Today is day twenty since my dad left the WhatsApp group of the living. I’m still partially in denial that he’s gone forever, quietly hoping the admin removed him by mistake and will bring him back to the group. It feels like he’s just gone for a trip to shags and his return has been delayed by the curfew. That’s the reason I did not post a story last Friday. Apologies for that folks. I was in that blank zone and couldn’t put my thoughts on a page.
We laid dad to rest last week Monday and I’ve been on autopilot since. Stuff that needs to be done comes up and we attend to it like robots. At least that’s how I’ve been functioning. My response to the simple greeting, how are you? requires me to think about the answer. Because I don’t know how I am most of the time. But I’m also not sure you want to hear how I am because I’m not fine and don’t want to lie.
The problem with loving someone deeply is because when they go the void left to fill is so huge it threatens to swallow you up. Maybe this is why some people hold back from giving their all in relationships. So that should their significant other leave them then moving on will be easier. I know it’s no way to live, holding back and denying others the gift of us. We also get deprived of the good in others that would enrich our lives. It goes both ways. To have a friend you also have to be a friend.
My family and I were amazed at the outpouring of love, comfort and support from different corners. During the funeral meetings at St Andrew’s church, I would hear stuff about my dad that I knew nothing about from people’s tributes. I felt like I was being introduced to him. I’m now less confident to say that I knew him well. His circle of influence was evidently much wider than I thought.
Apart from seeing my father in a new light I also started feeling like he and I were more similar than I thought. One tribute from a Mzee who worked with dad in the 70s and 80s particularly stood out. He described my father as having two strong traits. He was a down to earth guy even when he was in senior positions at work. Secondly, he demanded and aimed for high standards in his work. At least for the down to earth part, I think I’m like that. On the high standards in my work, it’s a work in progress. That confirms that indeed the fruit doesn’t fall far from the tree. Dad was a good tree and I’m blessed to have been his fruit. I pray that my son will one day say the same about his father. That is how I will measure that I have been a success in this life.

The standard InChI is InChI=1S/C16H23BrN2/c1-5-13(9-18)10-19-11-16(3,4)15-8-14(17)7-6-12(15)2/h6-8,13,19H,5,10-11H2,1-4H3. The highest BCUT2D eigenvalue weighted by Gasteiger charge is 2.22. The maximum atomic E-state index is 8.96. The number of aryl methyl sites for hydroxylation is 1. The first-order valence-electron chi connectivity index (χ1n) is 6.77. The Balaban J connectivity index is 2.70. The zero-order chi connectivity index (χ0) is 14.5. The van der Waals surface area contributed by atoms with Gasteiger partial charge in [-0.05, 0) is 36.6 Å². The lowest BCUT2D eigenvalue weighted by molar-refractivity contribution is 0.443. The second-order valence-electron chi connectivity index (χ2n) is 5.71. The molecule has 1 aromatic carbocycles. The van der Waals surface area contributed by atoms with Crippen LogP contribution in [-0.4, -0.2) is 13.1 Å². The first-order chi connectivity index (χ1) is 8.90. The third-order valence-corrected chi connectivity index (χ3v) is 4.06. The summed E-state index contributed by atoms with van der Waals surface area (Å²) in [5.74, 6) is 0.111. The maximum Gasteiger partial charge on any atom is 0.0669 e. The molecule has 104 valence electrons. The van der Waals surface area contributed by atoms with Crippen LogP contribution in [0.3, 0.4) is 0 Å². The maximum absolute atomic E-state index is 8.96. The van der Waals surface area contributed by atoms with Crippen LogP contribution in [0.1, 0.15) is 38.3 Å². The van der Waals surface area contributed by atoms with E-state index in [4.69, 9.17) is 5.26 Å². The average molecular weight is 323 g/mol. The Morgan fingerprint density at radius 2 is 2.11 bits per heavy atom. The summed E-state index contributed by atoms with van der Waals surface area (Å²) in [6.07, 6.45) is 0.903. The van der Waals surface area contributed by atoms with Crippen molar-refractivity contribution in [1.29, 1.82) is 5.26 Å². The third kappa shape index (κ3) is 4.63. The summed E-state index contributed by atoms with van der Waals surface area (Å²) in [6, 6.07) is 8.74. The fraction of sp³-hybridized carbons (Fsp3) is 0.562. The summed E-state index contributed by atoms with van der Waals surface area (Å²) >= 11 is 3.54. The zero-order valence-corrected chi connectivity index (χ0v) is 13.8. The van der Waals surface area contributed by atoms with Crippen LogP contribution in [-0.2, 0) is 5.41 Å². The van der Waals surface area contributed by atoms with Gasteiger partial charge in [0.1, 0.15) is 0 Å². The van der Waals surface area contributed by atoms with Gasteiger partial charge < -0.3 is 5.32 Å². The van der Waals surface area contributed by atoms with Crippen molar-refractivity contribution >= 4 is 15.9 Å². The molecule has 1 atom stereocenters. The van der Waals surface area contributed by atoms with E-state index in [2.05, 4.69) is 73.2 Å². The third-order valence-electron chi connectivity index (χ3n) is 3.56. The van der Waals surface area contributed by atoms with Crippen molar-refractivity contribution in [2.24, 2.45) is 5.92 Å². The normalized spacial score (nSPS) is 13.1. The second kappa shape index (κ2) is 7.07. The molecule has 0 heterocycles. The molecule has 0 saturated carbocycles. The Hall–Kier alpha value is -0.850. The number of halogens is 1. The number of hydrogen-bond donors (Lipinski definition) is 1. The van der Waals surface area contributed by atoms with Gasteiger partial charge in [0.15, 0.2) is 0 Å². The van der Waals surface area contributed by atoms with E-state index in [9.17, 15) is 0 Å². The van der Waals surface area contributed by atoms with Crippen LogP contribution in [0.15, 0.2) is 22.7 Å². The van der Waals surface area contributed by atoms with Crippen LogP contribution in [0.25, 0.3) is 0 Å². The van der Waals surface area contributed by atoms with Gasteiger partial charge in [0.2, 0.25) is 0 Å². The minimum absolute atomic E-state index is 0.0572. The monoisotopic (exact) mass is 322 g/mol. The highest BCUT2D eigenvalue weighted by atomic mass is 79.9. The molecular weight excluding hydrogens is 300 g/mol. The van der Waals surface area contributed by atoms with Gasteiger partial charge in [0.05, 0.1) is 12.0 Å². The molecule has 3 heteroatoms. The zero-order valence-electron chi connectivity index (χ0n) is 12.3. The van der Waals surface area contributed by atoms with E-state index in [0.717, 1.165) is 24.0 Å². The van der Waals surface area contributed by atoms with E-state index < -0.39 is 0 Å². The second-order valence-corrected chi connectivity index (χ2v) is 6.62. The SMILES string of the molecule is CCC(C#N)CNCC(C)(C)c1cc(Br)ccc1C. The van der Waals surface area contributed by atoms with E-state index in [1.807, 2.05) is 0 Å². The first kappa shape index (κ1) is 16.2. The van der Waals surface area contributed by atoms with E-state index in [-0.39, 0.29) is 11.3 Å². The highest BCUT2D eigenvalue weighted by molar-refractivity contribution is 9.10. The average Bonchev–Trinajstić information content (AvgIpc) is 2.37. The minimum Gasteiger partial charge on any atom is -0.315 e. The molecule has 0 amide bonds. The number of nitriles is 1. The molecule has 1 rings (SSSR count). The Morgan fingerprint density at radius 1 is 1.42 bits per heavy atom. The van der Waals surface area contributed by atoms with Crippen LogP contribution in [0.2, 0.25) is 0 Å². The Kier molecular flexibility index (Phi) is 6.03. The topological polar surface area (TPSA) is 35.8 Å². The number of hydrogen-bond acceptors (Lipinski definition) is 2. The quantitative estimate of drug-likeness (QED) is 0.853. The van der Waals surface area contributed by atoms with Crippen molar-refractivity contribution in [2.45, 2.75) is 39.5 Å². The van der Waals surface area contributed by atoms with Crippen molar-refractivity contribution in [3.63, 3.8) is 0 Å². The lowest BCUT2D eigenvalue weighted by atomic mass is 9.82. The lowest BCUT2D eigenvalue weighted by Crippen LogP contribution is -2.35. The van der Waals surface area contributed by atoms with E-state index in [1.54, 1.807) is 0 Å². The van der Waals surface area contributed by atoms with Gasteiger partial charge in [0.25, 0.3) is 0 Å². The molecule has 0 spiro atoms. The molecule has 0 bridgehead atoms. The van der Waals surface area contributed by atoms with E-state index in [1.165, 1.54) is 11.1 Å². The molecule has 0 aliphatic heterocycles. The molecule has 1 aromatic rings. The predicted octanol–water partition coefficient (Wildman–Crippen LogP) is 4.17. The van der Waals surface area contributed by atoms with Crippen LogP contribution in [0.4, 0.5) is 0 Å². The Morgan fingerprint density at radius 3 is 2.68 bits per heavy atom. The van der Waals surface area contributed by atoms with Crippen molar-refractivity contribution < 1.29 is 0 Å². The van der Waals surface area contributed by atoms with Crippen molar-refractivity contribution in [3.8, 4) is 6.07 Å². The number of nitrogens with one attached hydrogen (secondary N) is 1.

The morning of the day mzee passed away, I went to see him in hospital. He had had a rough night and was not in good shape compared to the day before where he had even waved at my sister and me. Little did we know he was waving us kwaheri. I felt the need to be alone with Sir God. This time it was my turn to tell him –“ we need to talk”. I left the hospital and went running in Karura. I was gripped with fear of losing my father and helplessness because there was nothing in my power that I could do to save Mzee. It was a muddy run as it had rained the night before. That helped because my tears could pass for the drizzle from the trees falling on my face hence not attracting attention from fellow runners and walkers.
After intense negotiation with sir God, I made two appeals. I asked him to heal my dad and secondly not to bring his family to shame. I’m not sure where that second appeal came from but I felt it impressed upon my heart. I somehow feel that was dad’s prayer too at the time. At 8.30 pm that same day dad slipped away from us. It is getting clear that God answered my prayer. He healed my father by taking him away from a life of pain and struggle. And he also did not bring Laban Marang’as family to shame because all the bills were paid with the resources we had. Folks, God still answers prayers just like he did back in biblical times. It’s just his version of the answer that may differ from ours sometimes.
Now we are navigating the difficult and lonely part where everyone returns to their lives and we have to settle into our new normal as a family. I have tried fitting in his shoes over the last three weeks and I can confirm that his size was much bigger than mine. After the funeral, It was sad seeing off friends and family who had come to stay with us. It was like guys leaving a zoom call one by one and you are left alone as the host yet you don’t want to end the meeting. Having many people around us was a good distraction from the emptiness we were feeling.
I wished they didn’t have to go, but I’ve also been that person who has left after consoling a friend or family member in their bereavement. With that in mind, I released them roho safi. My family is indebted to all those good humans who put their lives on pause to be with us over the last few weeks. Asanteni sana.
We will adjust slowly to life without dad. A day at a time feels too long. I prefer half a day at a time or better still just a moment after another. I now join a new WhatsApp group of fatherless folks but I sense dad’s investment in us will still guide us as we endelea na safari. He’s just transitioned to a new improved version but remains forever in our hearts and minds. I still long for his bear hug though after fussing that I’ve tupad him almost every time we met.
Walk with us in spirit baba. We so need you.